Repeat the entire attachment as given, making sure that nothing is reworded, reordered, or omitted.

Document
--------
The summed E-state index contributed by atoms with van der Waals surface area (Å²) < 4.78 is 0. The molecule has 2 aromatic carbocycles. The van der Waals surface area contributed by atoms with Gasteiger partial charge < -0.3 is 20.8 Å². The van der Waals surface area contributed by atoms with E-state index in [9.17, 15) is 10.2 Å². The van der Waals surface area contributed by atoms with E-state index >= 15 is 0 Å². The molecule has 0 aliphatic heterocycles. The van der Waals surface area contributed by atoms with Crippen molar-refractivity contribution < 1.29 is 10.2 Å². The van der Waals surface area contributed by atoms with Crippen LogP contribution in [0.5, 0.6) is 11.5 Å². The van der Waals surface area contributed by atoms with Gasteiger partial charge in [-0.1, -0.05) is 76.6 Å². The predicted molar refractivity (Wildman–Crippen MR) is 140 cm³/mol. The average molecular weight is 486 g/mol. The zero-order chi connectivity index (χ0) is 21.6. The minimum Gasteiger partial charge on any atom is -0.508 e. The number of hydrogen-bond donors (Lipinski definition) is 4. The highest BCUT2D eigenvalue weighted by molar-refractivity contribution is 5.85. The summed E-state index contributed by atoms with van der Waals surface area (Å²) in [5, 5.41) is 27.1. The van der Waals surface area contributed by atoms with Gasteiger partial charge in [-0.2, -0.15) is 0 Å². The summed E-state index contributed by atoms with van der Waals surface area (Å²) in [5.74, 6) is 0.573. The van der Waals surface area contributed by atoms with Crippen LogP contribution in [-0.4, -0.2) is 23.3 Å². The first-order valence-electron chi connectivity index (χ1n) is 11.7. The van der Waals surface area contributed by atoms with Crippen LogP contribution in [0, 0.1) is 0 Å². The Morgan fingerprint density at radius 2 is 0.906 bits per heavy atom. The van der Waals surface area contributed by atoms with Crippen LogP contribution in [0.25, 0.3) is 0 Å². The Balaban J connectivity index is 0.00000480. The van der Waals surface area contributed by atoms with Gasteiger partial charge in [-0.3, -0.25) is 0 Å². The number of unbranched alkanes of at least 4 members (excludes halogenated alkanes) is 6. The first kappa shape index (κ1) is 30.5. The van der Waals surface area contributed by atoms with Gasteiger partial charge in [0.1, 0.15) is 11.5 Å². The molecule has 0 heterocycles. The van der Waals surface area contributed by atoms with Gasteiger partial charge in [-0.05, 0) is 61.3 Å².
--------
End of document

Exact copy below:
The summed E-state index contributed by atoms with van der Waals surface area (Å²) < 4.78 is 0. The molecule has 2 aromatic carbocycles. The van der Waals surface area contributed by atoms with Gasteiger partial charge < -0.3 is 20.8 Å². The van der Waals surface area contributed by atoms with E-state index in [9.17, 15) is 10.2 Å². The van der Waals surface area contributed by atoms with E-state index >= 15 is 0 Å². The molecule has 0 aliphatic heterocycles. The van der Waals surface area contributed by atoms with Crippen molar-refractivity contribution < 1.29 is 10.2 Å². The van der Waals surface area contributed by atoms with Crippen LogP contribution in [0.5, 0.6) is 11.5 Å². The van der Waals surface area contributed by atoms with Gasteiger partial charge in [-0.1, -0.05) is 76.6 Å². The predicted molar refractivity (Wildman–Crippen MR) is 140 cm³/mol. The average molecular weight is 486 g/mol. The zero-order chi connectivity index (χ0) is 21.6. The minimum Gasteiger partial charge on any atom is -0.508 e. The number of hydrogen-bond donors (Lipinski definition) is 4. The highest BCUT2D eigenvalue weighted by molar-refractivity contribution is 5.85. The summed E-state index contributed by atoms with van der Waals surface area (Å²) in [5, 5.41) is 27.1. The van der Waals surface area contributed by atoms with Gasteiger partial charge in [-0.2, -0.15) is 0 Å². The summed E-state index contributed by atoms with van der Waals surface area (Å²) in [5.74, 6) is 0.573. The van der Waals surface area contributed by atoms with Crippen LogP contribution in [-0.4, -0.2) is 23.3 Å². The first-order valence-electron chi connectivity index (χ1n) is 11.7. The van der Waals surface area contributed by atoms with Crippen LogP contribution in [0, 0.1) is 0 Å². The Morgan fingerprint density at radius 2 is 0.906 bits per heavy atom. The van der Waals surface area contributed by atoms with Crippen LogP contribution in [0.25, 0.3) is 0 Å². The Balaban J connectivity index is 0.00000480. The van der Waals surface area contributed by atoms with Gasteiger partial charge in [-0.3, -0.25) is 0 Å². The number of unbranched alkanes of at least 4 members (excludes halogenated alkanes) is 6. The first kappa shape index (κ1) is 30.5. The van der Waals surface area contributed by atoms with Gasteiger partial charge in [0.1, 0.15) is 11.5 Å². The molecule has 0 heterocycles. The van der Waals surface area contributed by atoms with Gasteiger partial charge in [-0.05, 0) is 61.3 Å².